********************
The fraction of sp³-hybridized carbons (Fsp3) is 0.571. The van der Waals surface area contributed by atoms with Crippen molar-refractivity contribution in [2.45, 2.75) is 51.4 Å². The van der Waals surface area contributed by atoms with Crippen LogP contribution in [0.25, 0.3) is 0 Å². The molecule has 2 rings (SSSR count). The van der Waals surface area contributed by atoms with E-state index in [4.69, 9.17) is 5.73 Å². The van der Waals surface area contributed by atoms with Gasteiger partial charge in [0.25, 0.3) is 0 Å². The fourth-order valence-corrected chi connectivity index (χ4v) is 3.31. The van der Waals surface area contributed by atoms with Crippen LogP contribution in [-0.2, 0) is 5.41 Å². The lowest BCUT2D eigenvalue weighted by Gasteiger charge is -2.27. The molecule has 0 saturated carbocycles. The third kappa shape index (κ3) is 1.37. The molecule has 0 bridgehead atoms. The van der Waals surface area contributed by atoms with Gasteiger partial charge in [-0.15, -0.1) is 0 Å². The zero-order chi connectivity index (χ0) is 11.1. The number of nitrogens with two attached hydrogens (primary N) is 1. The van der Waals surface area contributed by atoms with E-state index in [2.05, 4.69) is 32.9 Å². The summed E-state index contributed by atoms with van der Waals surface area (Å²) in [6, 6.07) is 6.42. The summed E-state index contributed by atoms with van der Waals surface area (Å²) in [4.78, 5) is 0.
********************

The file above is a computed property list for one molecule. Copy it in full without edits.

The fraction of sp³-hybridized carbons (Fsp3) is 0.571. The van der Waals surface area contributed by atoms with Crippen molar-refractivity contribution in [2.45, 2.75) is 51.4 Å². The van der Waals surface area contributed by atoms with Crippen LogP contribution in [0.25, 0.3) is 0 Å². The molecule has 2 rings (SSSR count). The van der Waals surface area contributed by atoms with E-state index in [4.69, 9.17) is 5.73 Å². The van der Waals surface area contributed by atoms with Gasteiger partial charge in [0.25, 0.3) is 0 Å². The fourth-order valence-corrected chi connectivity index (χ4v) is 3.31. The van der Waals surface area contributed by atoms with Crippen LogP contribution in [-0.2, 0) is 5.41 Å². The lowest BCUT2D eigenvalue weighted by Gasteiger charge is -2.27. The molecule has 0 saturated carbocycles. The third kappa shape index (κ3) is 1.37. The molecule has 0 bridgehead atoms. The van der Waals surface area contributed by atoms with Gasteiger partial charge in [-0.15, -0.1) is 0 Å². The zero-order chi connectivity index (χ0) is 11.1. The number of nitrogens with two attached hydrogens (primary N) is 1. The van der Waals surface area contributed by atoms with E-state index in [2.05, 4.69) is 32.9 Å². The summed E-state index contributed by atoms with van der Waals surface area (Å²) in [6, 6.07) is 6.42. The summed E-state index contributed by atoms with van der Waals surface area (Å²) in [4.78, 5) is 0.